The final episode of series 17 of Top Gear aired on BBC2 and BBC HD on Sunday, July 31, and featured a segment in which two of the shows presenters road tested electric cars in Lincoln.
Top Gear’s Jeremy Clarkson and James May weren’t very keen on the electric cars they tested for the show, but they did enjoy their time in Lincoln.
Clarkson and May, driving a Nissan Leaf and a Peugeot iOn, broke down in Lincoln on May 12
, when their electric cars ran out of battery in the city centre.
After they were told at Lincolnshire County Council’s offices that the closest charging point is too far from the city, the Top Gear duo finally found a spot to recharge.
The electric cars recharged for several hours at the University of Lincoln, while Clarkson and May visited the city, including the cathedral, castle and Steep Hill.
The two also dined and went fishing in Lincoln, where they said they had a very good time. Once recharged, they left Lincoln to Cleethorpes, the final road test destination.
At the end of the segment, Jeremy Clarkson and James May concluded that while Lincoln is a nice place to break down in, the electric cars they tested were not replacements for petrol cars, saying hybrid vehicles are a more versatile solution.
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See also: Jeremy Clarkson criticised for parking in disability bay
- The Telegraph
Top Gear has been criticised by disability campaigners after presenters Jeremy Clarkson and James May parked in disabled parking bays during a feature on electric cars on Sunday night's show.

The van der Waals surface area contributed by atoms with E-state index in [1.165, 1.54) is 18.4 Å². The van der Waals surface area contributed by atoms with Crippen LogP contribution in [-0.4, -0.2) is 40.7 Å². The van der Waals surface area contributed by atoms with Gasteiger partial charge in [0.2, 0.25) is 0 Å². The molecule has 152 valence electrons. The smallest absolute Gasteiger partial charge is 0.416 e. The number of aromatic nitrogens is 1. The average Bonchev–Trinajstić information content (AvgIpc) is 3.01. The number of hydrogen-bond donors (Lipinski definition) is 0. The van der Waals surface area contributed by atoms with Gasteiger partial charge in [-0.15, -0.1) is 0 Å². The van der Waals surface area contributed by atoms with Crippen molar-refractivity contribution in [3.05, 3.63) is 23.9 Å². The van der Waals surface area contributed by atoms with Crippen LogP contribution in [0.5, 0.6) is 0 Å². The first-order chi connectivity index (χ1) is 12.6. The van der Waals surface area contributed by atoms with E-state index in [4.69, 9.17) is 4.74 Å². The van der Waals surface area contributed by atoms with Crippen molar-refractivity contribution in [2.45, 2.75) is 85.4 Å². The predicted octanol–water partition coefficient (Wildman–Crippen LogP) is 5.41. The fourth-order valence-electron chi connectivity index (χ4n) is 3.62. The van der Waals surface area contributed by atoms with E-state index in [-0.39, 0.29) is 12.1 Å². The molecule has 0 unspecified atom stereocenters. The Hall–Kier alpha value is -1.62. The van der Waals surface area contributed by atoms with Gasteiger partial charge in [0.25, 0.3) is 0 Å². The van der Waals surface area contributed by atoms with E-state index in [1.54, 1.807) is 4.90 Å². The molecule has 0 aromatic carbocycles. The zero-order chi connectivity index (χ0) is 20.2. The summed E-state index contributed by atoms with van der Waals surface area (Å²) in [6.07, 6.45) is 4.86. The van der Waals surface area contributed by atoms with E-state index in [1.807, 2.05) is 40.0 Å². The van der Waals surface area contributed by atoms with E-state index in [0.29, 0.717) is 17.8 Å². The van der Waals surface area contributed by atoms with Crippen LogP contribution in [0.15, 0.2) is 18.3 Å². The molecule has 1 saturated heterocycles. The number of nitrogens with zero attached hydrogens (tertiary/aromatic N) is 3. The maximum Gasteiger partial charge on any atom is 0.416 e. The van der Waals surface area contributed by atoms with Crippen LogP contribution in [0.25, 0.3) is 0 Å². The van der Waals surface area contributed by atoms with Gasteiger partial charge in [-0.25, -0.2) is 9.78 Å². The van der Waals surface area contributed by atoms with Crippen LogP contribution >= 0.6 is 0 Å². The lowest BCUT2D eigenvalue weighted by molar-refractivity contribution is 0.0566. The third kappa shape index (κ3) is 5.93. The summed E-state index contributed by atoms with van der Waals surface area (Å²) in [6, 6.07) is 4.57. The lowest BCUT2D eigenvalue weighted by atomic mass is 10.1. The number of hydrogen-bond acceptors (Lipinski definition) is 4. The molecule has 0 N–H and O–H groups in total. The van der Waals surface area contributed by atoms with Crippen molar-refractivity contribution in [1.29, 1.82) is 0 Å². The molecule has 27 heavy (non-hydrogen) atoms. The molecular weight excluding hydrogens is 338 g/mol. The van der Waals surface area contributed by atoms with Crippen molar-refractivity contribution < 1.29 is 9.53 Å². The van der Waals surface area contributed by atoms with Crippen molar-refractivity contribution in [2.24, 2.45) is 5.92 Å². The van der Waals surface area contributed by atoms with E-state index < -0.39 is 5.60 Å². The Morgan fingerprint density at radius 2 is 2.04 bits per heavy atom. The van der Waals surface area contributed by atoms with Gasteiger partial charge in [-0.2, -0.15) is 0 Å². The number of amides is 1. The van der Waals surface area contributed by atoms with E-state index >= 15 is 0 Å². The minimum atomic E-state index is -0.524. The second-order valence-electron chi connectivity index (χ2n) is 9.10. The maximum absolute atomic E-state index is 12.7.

See also: Electric car owners may face £19,000 battery charge
- The Telegraph
Electric car owners face a bill of up to £19,000 to replace the battery, a report has found.
Figures obtained by The Times
discovered that a new battery for the Nissan Leaf, the world’s top-selling electric car, costs more than double past estimates.
The disclosure could mean that the switch from fossil fuels to electric motoring will be much slower than the Government has predicted, the paper said. However, the figures did show that owners of an electric car would save money as the cost of petrol rises.
Only 680 electric cars have been bought so far this year despite 2011 being declared Britain's “year of the electric car”.
The Government has provided £43 million to give 8,600 buyers of electric cars a grant of £5,000 towards the purchase price.
Nissan has admitted that owners of a Leaf, which costs £26,000 after the government grant, may need to replace the battery after a few years, depending on how it has been treated, The Times reported.
The battery’s capacity can decrease significantly if the owner repeatedly uses a fast-charge point.
In the latest episode of Top Gear Jeremy Clarkson was shown running out of power and having to be pushed into the centre of Lincoln, which has no public charging points.
Andy Palmer, Nissan GB’s senior vice-president, told the paper that the lithium ion battery is made up of 48 modules. He said that each would cost £404 to replace, making £19,392 for the entire battery pack. He said that most owners would not need a new battery for at least ten years because electric vehicles should mainly be used for short journeys.